You must try the yuzu tea, as it’s a bit like being happy slapped by a citrus fruit
I may be able to find a table for you,” said the woman on the phone when I booked this place on the day of my visit. “Let’s see. Yes, 1pm, hmmmm, OK.”
Ha ha, I thought, don’t pretend that you’re So Popular, while scanning those bare white-lined reservation sheets.
It’s Wednesday. Who goes out for Japanese and Korean food on hump day?
Everybody. Next door’s eatery, Brazilian Sensation, was empty but this place was totally rammed.
My on-the-turn group of three were slotted neatly into the back room, so that we wouldn’t soil the gaze of the youthful hipsters in the front of house.
The sign outside reads Japanese and Korean, but not in any particular order of importance, as there seemed to be a lot more of the latter.
The quartet of dumplings (£3.99) could have been of either origin, making them mandu or gyoza. They were crispy and lacy-edged, with a golden silhouette on their bottoms from the heat of the pot. Nice filling too – a pale savoury paste of chicken and spring onion.
It took a while for the next dish to land – 20 minutes or so – but the Japanese okonomiyaki (£5.99) was worth the wait, with a topping of fine aonori flakes under a snowdrift of flesh-coloured bonito shavings.
Sometimes this soul food option can taste a bit stodgy and bland, but this was the opposite, with shrimps, cabbage, potato, onion and, painted on the top, a tartan pattern of sweet tonkatsu sauce and mayo.
We also loved the Korean classic of bulgogi (£7.99), as the shreds of beef were soft and salty, with a side of excellent kimchi, puffy and steamy rice, dried wakame, pickles and miso soup (all mains came with miso, so we ended up with four bowls of the stuff).
The tofu donburi (£7.99) was a comfortingly gooey bowl of soft and creamy scrambled egg, rice, seaweed and sugar lump-sized cubes of toasty skinned tofu. Lovely.
Our sizzling stone pot bibimbap (£7.99) was all right, if a bit boring once you’d got over the excitement of stirring the raw egg into its cauldron of vegetable strips, nori, mince and rice. I suppose you could ramp up the heat with some of the chilli paste that had been provided. It definitely needed something extra.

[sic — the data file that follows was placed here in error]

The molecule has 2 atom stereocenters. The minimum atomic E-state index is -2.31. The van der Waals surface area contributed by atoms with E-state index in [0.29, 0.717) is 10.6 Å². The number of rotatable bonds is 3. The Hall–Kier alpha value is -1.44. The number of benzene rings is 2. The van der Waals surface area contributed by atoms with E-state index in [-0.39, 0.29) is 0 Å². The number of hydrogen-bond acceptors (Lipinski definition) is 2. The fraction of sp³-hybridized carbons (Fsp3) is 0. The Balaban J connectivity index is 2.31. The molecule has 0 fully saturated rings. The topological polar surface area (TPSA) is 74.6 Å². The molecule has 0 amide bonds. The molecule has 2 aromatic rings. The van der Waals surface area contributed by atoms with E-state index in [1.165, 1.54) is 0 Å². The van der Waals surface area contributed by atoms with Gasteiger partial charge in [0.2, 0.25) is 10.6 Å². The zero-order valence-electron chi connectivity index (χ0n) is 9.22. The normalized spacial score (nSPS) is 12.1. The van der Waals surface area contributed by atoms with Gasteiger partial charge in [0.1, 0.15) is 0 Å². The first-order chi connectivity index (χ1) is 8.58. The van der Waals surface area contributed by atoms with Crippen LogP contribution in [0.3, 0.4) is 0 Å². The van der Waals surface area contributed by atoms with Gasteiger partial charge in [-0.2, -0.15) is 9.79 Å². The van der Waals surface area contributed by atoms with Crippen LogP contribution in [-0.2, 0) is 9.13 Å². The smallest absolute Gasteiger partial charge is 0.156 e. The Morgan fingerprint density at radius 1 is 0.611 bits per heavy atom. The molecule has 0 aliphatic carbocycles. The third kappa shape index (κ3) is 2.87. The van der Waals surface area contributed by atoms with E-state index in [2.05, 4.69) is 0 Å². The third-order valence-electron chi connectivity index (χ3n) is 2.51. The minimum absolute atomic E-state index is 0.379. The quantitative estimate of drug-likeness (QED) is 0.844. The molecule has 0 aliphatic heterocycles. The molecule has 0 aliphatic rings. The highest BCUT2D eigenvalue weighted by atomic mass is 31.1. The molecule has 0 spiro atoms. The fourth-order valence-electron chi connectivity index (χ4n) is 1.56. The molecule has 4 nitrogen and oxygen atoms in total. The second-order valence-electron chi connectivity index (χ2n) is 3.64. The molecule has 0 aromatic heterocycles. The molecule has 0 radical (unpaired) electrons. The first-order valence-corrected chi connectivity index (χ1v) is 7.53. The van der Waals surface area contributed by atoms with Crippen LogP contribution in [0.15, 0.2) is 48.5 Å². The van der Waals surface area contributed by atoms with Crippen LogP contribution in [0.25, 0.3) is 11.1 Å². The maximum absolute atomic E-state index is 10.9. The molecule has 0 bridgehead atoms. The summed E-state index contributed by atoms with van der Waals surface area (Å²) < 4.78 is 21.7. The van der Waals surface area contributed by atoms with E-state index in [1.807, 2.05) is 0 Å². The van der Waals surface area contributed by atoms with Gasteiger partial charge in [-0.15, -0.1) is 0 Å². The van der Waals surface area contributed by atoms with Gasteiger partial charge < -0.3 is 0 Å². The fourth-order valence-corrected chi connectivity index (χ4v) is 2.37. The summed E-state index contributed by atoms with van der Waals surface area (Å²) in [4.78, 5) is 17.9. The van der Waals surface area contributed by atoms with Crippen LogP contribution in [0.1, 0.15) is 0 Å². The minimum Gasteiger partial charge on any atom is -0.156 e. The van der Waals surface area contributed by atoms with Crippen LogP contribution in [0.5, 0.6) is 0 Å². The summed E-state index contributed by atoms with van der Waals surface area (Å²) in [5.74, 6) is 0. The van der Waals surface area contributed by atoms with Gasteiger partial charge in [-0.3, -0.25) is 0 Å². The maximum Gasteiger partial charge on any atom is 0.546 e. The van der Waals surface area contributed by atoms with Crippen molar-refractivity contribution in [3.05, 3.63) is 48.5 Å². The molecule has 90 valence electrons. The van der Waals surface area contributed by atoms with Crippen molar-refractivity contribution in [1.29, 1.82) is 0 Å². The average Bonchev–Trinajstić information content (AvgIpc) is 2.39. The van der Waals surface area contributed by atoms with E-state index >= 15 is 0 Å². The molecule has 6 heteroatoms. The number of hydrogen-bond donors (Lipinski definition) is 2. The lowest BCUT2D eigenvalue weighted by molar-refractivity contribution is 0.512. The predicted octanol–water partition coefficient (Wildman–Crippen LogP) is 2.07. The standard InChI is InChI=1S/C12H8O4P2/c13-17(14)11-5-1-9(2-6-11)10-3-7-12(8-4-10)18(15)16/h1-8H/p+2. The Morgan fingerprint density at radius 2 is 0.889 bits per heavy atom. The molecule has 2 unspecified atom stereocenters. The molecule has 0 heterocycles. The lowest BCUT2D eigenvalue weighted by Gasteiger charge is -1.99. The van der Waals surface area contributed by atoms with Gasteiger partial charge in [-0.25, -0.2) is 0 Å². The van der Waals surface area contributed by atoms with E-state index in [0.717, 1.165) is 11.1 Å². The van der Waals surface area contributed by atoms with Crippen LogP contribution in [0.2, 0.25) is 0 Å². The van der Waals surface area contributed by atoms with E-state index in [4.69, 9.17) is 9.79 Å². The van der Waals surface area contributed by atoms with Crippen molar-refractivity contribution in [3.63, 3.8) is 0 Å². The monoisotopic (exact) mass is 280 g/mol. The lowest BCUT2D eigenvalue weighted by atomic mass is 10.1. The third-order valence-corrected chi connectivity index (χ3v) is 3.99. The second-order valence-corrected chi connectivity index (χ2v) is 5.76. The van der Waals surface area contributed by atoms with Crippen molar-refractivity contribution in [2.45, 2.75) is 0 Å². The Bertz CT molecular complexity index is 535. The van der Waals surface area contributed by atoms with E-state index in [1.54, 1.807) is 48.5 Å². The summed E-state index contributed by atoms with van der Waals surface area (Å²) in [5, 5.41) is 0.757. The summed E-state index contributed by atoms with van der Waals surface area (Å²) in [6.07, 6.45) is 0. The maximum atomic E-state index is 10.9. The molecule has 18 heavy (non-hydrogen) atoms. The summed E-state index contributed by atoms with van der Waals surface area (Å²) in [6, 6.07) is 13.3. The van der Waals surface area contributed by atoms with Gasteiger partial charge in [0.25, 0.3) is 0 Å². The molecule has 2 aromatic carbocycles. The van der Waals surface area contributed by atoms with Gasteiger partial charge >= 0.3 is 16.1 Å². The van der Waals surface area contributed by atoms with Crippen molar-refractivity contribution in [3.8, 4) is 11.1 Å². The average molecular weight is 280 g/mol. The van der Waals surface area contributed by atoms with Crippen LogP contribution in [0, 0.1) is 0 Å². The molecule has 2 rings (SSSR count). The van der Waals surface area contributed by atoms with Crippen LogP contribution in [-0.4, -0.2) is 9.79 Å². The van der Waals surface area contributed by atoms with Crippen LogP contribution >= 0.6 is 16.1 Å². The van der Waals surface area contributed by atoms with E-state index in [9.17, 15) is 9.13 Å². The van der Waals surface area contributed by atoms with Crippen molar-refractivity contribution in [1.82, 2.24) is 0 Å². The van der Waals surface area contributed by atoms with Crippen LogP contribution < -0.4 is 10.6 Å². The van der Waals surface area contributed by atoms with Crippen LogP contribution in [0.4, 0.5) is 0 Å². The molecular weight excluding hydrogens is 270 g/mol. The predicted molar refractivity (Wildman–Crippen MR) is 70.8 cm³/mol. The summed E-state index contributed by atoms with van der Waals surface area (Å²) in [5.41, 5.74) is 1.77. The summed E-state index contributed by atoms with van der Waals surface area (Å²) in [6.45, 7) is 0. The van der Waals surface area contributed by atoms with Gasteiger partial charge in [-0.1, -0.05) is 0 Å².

We weren’t sure about the masago and sesame California roll set (£5.99) either. There were plenty – eight – but, aside from the crab and avocado content, these roe-coated whirls were just too full of gloopy mayonnaise, which made them prone to collapse after a poke from a chopstick. We ate three.
The novelty factor here (apart from the fact that this is one of only four Korean restaurants in Edinburgh – one of which, Kim’s Mini Meals, is on the same street) has to be the twee patisserie, all served on chintzy china.
We shared a rather Seventies-looking chocolate roll cake (£2.75), which was laminated with what tasted like cooking chocolate, stuffed with a mixture of pink cream, strawberries and kiwi and, like a seal balancing a ball on its nose, topped by a single wafer bonbon. There was also a crispy and shiny sesame macaron (£1) and an addictive green tea tiramisu (£2.75), which had a good, fresh yoghurty tang.
Oh, and you must try the yuzu tea (£2), as it’s a bit like being happy-slapped by a citrus fruit (yes, like that old Tango advert, but with a giant yuzu).
There was a slight stress at the end of the meal, as they don’t have a card machine. I had to hotfoot it to the bank, then to another cashline when that wouldn’t accept my card. So take a wad of twenties and expect to spend about two of them. Oh, and make sure to book, as their diary is almost full, but they might just be able to squeeze you in...
113 Buccleuch Street, Edinburgh
(0131-667 0048, www.cafe-andamiro.co.uk)
How much? Lunch for three, excluding drinks, £46.44